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Secure SD-WAN – How the banking/financial industry can benefit?

Mar 27, 2023

How can banking/financial organizations benefit from SD-WAN?

They benefit in the same way as other industries do. For example, SD-WAN provides a way to connect new branches quickly; enables multi-WAN features with applications priority; efficient remote workers connectivity and WAN backup options, etc.

However, one another feature is more important to the financial industry-secure connectivity. Without robust security features, the WAN is deemed unusable for banks.

Therefore, in this blog, we look into how robust SD-WAN security is and how a bank can benefit from it.

But first, a couple of words on the challenges the banking industry faces today.

Challenges faced by the banking industry?

There are multiple challenges the banks are facing -On one hand, they need to worry about operational efficiencies and a better customer experience, but on the other hand, they need to protect their networks and customers from cyber-attacks.

These cyber-attacks are increasing every day. Not only that but hackers come up with new and innovative ways every day to break the security of these financial institutions. These cyber attackers want to steal personal information like social security numbers, use customers’ credit cards, and make fraudulent transfers but also attack bank networks such as DDoS, ransomware, and malware.

However, the banks, while coping with these challenges, have to stay current by constantly innovating to stay ahead of the competition.


Digital transformation is driving banks to innovate constantly.

Digital transformation is a major part of banks’ innovation. Banks need to provide new digital services as well as engage with their customers in different ways seamlessly through digital channels.

Moving the services to the cloud is a big part of this digital transformation.  Cloud offers better, cheaper, and location-agnostic services. As more and more banks started using the cloud, their network planners started to re-think the WAN networking strategy.


Migration to the cloud creates new challenges.

Legacy WAN technology was good only when the services resided in the corporate DCs of the banks/financial institutions.  As services moved out from the DCs to somewhere in the cloud, It creates a new challenge.

See the example below:

Fig: Services in DC moved to the cloud


The latency tremendously increased as now the services need first to reach the DC, where it passes through the security screening infrastructure before getting diverted to the cloud.

Can SD-WAN be an answer to this challenge?


What is SD-WAN?

SD-WAN offers a transport agonistic and secures WAN connectivity between two endpoints by using overlay technology on top of existing underlay technologies such as the internet, MPLS, ethernet, etc. It is able to use a mix of transport underlay technologies seamlessly, resulting in better transport cost per bit, better resilience, and better application performance.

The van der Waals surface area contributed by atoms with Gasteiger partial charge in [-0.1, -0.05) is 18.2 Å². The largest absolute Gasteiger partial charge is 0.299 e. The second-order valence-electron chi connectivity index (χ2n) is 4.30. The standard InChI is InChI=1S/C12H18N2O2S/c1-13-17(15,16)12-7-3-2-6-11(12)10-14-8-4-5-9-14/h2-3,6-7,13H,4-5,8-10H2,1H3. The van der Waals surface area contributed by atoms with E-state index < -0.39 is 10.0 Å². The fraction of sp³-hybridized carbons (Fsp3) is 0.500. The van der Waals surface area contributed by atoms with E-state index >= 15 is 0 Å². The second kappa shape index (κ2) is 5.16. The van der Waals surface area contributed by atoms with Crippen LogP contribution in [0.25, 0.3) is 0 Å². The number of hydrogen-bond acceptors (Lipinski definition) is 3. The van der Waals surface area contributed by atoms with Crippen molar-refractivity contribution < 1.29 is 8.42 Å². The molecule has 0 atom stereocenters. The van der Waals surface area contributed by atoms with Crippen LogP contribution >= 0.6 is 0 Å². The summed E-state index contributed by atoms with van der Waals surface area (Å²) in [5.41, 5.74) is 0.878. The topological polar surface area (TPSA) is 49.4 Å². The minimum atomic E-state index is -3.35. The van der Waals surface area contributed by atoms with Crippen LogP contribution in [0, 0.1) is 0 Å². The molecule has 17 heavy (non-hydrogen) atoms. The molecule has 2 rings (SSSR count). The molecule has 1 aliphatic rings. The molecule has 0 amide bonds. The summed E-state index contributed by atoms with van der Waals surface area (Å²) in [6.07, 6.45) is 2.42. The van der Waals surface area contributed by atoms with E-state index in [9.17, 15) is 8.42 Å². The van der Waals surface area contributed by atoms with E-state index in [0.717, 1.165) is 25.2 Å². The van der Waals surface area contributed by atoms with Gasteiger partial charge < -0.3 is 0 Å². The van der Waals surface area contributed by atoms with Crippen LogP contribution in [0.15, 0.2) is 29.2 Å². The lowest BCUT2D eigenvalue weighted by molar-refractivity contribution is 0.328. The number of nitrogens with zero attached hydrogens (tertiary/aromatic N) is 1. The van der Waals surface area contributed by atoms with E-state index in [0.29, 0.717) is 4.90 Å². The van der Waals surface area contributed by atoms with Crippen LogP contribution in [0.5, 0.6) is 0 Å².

How secure can SD-WAN help the financial industry?

As SD-WAN provides secure tunnels such as IPSec and many other security features, banks can connect directly to the cloud securely without the need to route the traffic through the DC.

Fig: SD-WAN provides direct access to the cloud

This solves both the security and latency issue. Not all traffic needs to transit through the DC. For example , traffic destined for trusted apps like Microsoft 365 or salesforce can be sent directly to the cloud, while some traffic still needs to be backhauled to the DC for security processing or if the applications are hosted in the DC.

Thanks to the centralized management of SD-WAN, ease of managing security policies, and many of the security features SD-WAN provides, secure SD-WAN is considered ideal for financial institutions’ connectivity.


How good is the security in the SD-WAN?

Let’s try to discuss a few of the things in the SD-WAN that make it ideal to be used in the financial industry.


Zero Trust Network Access (ZTNA)

Zero trust network access means that nothing is allowed by default to enter an SD-WAN network unless it has been explicitly allowed.

Zero Trust denies implicit trust to assets or user accounts depending on their physical. Zero Trust is an answer to remote users, BYOD, and cloud assets located beyond the enterprise-controlled network boundaries. Authentication and authorization are checked before any session with an enterprise resource.

Fig: Zero Trust Network Access


How is Zero trust different than VPNs?

ZTNA is different than traditional VPNs. VPN provides users with broad access to resources, potentially leading to security risks. ZTNA treats each user and device according to the permissions they have been granted and stops at the specific gateway of the application they are authorized to access.